To be blunt, I think the CCSS has followed the National Council for the Social Studies (NCSS) in abandoning geography in some critical ways. For reasons on which I can only speculate, geography has been excluded in both significant and symbolic ways. For example, the CCSS membership booth at the conference was distributing new buttons promoting the social studies. Each button played off of "Keep Calm and Carry On," with one touting history, one political science, and one civics education. There was no button featuring geography, maps, or knowing your place in the world. One could dismiss this as a simple oversight, but this exclusion/omission is also reflected in places where it is much more concerning. The Legislative Breakfast and Government Relations Committee Meetings are staples of the annual conference, and this year the leadership of the CCSS was advocating for members to actively support two appropriations requests. Quoting from a sample letter:
Over the past two years, federal support for instruction in civics and history has been eliminated.
This lack of support contributes to what retired Supreme Court Justice Sandra Day O'Connor recently described as a "crisis" in civic education.
To promote innovative teaching in civics and history, CCSS is requesting $30 million for competitive grants for non-profit organizations with expertise in innovative, engaging approaches to civic education through the Fund for the Improvement of Education (FIE).
CCSS also supports a similar competitive grant fund of $30 million to support improvements in history instruction."
While support for history and civics education are important, this effort by CCSS and NCSS completely ignores the fact that federal support for geography instruction has never been provided under the current ESEA authorizing legislation, known as No Child Left Behind. In 2012, this meant that civics education was $250 million ahead of geography, and history was $1 billion ahead of geography, in terms of federal funding support. If there is a crisis in education, would it not involve the one core subject identified under NCLB that has never been supported by federal funds?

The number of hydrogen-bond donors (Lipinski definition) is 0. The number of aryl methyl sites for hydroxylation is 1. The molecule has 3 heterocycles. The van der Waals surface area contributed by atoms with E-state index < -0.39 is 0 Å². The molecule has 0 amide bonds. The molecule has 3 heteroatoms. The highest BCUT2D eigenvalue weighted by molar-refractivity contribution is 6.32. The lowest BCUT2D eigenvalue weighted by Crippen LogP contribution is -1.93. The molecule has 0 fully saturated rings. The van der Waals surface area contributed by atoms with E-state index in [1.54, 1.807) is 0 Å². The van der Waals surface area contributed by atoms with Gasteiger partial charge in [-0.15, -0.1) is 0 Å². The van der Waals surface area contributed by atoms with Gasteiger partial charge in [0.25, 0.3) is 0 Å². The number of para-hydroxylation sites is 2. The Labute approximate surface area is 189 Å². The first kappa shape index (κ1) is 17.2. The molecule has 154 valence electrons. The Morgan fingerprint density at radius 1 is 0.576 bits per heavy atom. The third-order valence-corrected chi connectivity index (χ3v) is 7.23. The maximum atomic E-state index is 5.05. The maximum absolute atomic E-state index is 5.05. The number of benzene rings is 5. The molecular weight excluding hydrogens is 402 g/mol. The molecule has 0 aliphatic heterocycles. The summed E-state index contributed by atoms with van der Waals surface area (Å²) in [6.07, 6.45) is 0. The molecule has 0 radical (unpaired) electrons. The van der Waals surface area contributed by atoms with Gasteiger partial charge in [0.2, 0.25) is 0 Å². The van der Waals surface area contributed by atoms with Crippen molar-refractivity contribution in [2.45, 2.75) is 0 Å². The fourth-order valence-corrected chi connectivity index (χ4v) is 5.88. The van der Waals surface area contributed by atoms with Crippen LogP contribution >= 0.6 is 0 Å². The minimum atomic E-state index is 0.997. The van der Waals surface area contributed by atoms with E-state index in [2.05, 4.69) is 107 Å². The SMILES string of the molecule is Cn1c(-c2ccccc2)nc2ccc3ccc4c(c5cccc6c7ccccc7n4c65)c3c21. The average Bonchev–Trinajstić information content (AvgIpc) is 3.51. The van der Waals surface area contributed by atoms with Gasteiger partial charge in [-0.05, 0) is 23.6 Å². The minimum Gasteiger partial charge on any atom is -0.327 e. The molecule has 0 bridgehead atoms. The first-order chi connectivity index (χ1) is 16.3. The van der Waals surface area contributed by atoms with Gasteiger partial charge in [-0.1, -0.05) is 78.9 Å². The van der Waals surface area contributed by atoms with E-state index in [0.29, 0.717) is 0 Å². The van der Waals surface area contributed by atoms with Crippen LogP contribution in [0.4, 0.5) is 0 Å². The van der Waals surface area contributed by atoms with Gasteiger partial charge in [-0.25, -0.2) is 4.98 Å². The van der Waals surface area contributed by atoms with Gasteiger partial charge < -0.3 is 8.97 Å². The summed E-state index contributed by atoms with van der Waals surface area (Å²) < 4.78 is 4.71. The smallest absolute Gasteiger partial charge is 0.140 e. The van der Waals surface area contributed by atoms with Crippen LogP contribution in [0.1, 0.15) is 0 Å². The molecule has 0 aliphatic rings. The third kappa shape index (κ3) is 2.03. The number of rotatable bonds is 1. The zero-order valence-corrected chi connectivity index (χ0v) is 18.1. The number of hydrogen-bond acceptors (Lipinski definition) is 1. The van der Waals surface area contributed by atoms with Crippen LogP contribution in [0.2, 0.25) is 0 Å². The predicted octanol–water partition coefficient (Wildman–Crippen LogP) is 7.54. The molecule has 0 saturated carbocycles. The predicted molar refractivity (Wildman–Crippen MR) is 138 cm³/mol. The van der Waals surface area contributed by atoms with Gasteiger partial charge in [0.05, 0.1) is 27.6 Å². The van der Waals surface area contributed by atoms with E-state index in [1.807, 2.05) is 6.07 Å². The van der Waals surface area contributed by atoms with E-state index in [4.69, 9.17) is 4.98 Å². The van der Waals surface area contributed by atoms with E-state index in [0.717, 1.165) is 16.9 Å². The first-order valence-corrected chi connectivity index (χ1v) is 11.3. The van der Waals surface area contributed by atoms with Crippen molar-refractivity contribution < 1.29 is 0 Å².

I simply cannot accept the choice of CCSS and NCSS to pull out two of the four disciplines of social studies and try to rally support around funding for those two subjects while at the same time being completely silent on the importance of the other two. This is an abdication of responsibility, and I also believe it is a disastrous political strategy at a time when it would make most sense for the social studies to stick together, insist on their relevance, and counter the narrowing of K-12 curriculum . If social studies is in fact our K-12 home, then we can not afford to have this kind of selective representation at the state and national levels. I have reached out to NCSS and CCSS leaders to express disappointment and to make it clear that I would not support their appropriations requests. I encourage each of you reading this to consider your relationship to the CGA, CCSS, and NCSS and let your voice be heard as you feel appropriate.
In summary, I have two messages. The first is for us to collectively invest in CCSS and make the best kinds of geography education, and the strongest cases for geography education, echo throughout the conference and the conversations that happen there. We need to take collective responsibility for speaking up for geography.
The second message is for everyone to think about what they expect from the CCSS and NCSS in terms of representing geography in its publications, events, activities, and policy initiatives. Make your desires known and request that these organizations represent your interests. Speak out, get involved, and make these organizations work for all of the social studies, including geography.